China

Gao Yu: Chinese journalist released from jail over illness

  • 26 November 2015
  • From the section China
In this file picture taken on 5 February 2007, Chinese journalist Gao Yu addresses a press conference in Hong Kong. Image copyright AFP
Image caption Ms Gao, seen here in a 2007 file picture, is a well-known investigative journalist

A journalist jailed for leaking state secrets has been allowed to serve her sentence outside prison on medical grounds, Chinese media report.

Gao Yu, 71, was found guilty last April and challenged her conviction at a closed hearing in Beijing on Thursday.

The guilty verdict was upheld, but the jail term was cut from seven years to five and the medical grounds permitted.

Foreign governments and rights groups have condemned the guilty verdict, calling it politically motivated.

Sources have told the BBC that Ms Gao has already left prison.

'Would not survive'

The well-known investigative journalist was found guilty of sending an internal Communist Party document to Mingjing News, a Chinese-language website in the United States. The document warned against the dangers of a free press and an independent civil society.

At the time of the original conviction the court had said that Ms Gao had "illegally provided state secrets to foreigners".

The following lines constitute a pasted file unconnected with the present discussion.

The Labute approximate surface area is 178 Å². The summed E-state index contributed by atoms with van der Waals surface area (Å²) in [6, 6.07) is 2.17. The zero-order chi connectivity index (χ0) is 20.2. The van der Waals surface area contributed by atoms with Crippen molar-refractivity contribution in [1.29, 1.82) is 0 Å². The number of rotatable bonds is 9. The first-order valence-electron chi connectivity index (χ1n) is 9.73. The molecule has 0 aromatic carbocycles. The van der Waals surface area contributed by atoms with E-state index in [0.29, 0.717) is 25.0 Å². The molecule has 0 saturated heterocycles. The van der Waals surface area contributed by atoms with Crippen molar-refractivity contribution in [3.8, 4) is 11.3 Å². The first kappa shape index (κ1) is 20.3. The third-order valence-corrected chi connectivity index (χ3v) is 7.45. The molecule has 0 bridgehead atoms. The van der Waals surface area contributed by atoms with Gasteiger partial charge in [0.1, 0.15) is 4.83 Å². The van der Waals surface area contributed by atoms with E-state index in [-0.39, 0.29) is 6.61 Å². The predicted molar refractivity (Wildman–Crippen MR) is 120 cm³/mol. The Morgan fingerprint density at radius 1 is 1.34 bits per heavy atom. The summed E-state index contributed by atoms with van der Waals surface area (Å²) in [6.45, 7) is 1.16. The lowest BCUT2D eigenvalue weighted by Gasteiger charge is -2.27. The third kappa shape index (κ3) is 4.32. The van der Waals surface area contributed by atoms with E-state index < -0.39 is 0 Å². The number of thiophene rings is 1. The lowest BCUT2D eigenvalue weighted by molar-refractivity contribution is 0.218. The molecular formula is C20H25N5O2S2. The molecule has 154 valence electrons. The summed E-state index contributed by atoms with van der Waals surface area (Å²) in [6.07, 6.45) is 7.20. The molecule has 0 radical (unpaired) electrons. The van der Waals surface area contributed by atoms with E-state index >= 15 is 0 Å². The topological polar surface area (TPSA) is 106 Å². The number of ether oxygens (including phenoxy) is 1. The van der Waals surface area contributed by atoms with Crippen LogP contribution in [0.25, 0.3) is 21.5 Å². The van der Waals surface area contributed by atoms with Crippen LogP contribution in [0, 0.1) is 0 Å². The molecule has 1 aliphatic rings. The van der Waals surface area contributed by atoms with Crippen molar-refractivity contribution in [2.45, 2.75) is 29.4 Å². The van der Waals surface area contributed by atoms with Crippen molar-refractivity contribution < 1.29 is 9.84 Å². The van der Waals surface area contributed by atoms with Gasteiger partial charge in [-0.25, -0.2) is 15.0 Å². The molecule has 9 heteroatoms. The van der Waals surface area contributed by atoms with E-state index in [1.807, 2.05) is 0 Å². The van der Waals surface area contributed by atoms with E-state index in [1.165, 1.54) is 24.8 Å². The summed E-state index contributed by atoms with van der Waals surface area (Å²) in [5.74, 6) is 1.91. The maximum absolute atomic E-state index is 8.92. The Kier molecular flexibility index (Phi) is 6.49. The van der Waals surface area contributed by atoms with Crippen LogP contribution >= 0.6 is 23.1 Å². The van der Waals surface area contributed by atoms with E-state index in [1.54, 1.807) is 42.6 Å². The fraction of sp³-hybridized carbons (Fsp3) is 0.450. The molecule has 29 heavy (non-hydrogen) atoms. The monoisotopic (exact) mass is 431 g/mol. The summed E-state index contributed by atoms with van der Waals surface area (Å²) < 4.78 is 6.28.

Both Ms Gao and Mingjing News had denied she was the source of the leak.

However, on Thursday, Ms Gao confessed to the crime and expressed regret for her actions, and the appeals court reduced her sentence to five years and decided Ms Gao could "temporarily serve the sentence out of prison" as she was "severely ill", Chinese state media said.

Experts say Chinese courts often grant reduced sentences after convicts plead guilty. However, Ms Gao's lawyers told AP they continued to argue that she was innocent.

Many believe that Gao Yu is unpopular with the Chinese government because of her unrelenting reports focusing on China's elite-level politics, the BBC's Celia Hatton in Beijing reports.

Many people had pressed for a lighter sentence in consideration of Ms Gao's advanced age and her chronic heart problems.

Her son, Zhao Meng, had told the BBC he was concerned his mother would not survive another lengthy period in prison, her third since 1989.

Prominent human rights activist Hu Jia said (in Chinese): "I'm relieved Gao Yu can return to her own home, after a year and a half in custody... but the risk of being returned to jail at any time still hangs over Gao Yu's head, like the sword of Damocles."

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